The Ontario Superior Court announced on Friday afternoon that it had granted an injunction to prevent protesters opposed to COVID−19 measures from blocking the Ambassador Bridge border crossing in Windsor, Ont.
According to Chief Justice Geoffrey Morawetz, the injunction will take effect at 7 p.m. Friday evening and give police more power to end the partial blockade.
Since Feb. 6, protesters have been demonstrating at the Ambassador Bridge crossing to voice their concerns over COVID-19 mandates and restrictions, saying the measures infringe on their freedoms.
The protests were inspired by the Freedom Convoy movement that began as a demonstration against a requirement for truck drivers to have COVID-19 vaccination for cross-border travel. The protests grew in size as people from across Canada joined in, converging in Ottawa on Jan. 29, with many saying they will stay until all COVID-19 mandates are lifted.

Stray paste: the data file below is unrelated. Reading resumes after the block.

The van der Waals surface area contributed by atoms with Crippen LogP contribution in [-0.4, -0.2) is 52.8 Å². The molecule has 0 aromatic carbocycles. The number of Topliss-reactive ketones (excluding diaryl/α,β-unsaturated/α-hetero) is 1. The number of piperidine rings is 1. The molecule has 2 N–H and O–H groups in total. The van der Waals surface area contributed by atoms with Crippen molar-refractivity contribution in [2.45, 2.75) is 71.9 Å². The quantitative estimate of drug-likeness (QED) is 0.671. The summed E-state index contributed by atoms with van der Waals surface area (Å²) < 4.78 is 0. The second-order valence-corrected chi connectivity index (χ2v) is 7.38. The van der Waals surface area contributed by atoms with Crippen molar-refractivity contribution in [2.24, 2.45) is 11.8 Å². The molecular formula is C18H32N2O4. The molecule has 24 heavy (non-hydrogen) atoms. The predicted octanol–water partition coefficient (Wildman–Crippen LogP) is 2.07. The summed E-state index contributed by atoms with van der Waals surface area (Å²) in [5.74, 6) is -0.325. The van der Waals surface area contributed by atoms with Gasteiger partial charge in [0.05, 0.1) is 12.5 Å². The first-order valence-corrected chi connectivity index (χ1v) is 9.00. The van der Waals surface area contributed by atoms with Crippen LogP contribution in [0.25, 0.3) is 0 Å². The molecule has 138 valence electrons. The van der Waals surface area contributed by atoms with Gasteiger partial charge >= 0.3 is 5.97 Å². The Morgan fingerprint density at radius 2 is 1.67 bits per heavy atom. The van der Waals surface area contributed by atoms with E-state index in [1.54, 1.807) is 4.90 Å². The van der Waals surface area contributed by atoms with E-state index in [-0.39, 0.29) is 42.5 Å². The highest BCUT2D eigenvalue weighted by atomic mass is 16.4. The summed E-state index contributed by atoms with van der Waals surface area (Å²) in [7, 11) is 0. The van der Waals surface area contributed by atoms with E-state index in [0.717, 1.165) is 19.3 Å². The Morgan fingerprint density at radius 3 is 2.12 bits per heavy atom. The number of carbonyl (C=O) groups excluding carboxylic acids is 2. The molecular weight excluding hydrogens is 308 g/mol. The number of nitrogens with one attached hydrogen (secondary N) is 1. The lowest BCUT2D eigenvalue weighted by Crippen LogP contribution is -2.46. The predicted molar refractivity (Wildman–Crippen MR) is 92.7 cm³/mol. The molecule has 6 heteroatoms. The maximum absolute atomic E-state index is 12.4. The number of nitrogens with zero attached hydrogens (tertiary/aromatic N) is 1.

The City of Windsor was granted intervener status in the case, and its lawyer said the protest was impeding local residents’ enjoyment of their homes and had forced the city to relocate emergency apparatus. Different industry associations, including the Automotive Parts Manufacturers’ Association, also made submissions, saying the blockage is costing them tens of millions of dollars each day.
The Attorney General of Ontario, which also had intervener status, said that not all forms of protest are protected by the Charter of Rights and Freedoms.
A lawyer for a group of protesters argued that they were not blocking all lanes of the border crossing, so an order was not necessary.
But the deputy chief of police told the city’s lawyer that while one lane was open as a result of negotiations with the protesters, it was only to allow emergency vehicles access.
The Canadian Press contributed to this report